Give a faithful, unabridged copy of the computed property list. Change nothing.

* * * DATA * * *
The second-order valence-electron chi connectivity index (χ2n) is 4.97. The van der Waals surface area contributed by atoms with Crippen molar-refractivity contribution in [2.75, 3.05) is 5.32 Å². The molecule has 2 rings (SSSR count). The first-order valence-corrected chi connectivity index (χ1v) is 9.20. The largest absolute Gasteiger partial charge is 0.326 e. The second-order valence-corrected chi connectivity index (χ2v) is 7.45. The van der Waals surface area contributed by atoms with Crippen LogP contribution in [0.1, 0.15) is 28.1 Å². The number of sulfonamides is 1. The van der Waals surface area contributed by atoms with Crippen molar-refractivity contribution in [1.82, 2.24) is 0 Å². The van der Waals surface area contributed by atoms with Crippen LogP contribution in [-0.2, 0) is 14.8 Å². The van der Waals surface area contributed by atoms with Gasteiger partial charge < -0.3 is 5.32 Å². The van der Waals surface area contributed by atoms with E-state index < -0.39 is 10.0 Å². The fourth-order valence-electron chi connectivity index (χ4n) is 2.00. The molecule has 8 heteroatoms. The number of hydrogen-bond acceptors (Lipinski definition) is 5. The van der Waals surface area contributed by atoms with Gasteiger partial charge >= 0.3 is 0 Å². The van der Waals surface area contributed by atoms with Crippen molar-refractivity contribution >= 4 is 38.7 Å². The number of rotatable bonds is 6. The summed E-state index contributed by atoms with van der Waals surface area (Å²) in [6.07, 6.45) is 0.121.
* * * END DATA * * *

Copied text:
The second-order valence-electron chi connectivity index (χ2n) is 4.97. The van der Waals surface area contributed by atoms with Crippen molar-refractivity contribution in [2.75, 3.05) is 5.32 Å². The molecule has 2 rings (SSSR count). The first-order valence-corrected chi connectivity index (χ1v) is 9.20. The largest absolute Gasteiger partial charge is 0.326 e. The second-order valence-corrected chi connectivity index (χ2v) is 7.45. The van der Waals surface area contributed by atoms with Crippen LogP contribution in [0.1, 0.15) is 28.1 Å². The number of sulfonamides is 1. The van der Waals surface area contributed by atoms with Crippen molar-refractivity contribution in [1.82, 2.24) is 0 Å². The van der Waals surface area contributed by atoms with Crippen LogP contribution in [-0.2, 0) is 14.8 Å². The van der Waals surface area contributed by atoms with Gasteiger partial charge < -0.3 is 5.32 Å². The van der Waals surface area contributed by atoms with E-state index < -0.39 is 10.0 Å². The fourth-order valence-electron chi connectivity index (χ4n) is 2.00. The molecule has 8 heteroatoms. The number of hydrogen-bond acceptors (Lipinski definition) is 5. The van der Waals surface area contributed by atoms with Gasteiger partial charge >= 0.3 is 0 Å². The van der Waals surface area contributed by atoms with Crippen molar-refractivity contribution >= 4 is 38.7 Å². The number of rotatable bonds is 6. The summed E-state index contributed by atoms with van der Waals surface area (Å²) in [6.07, 6.45) is 0.121.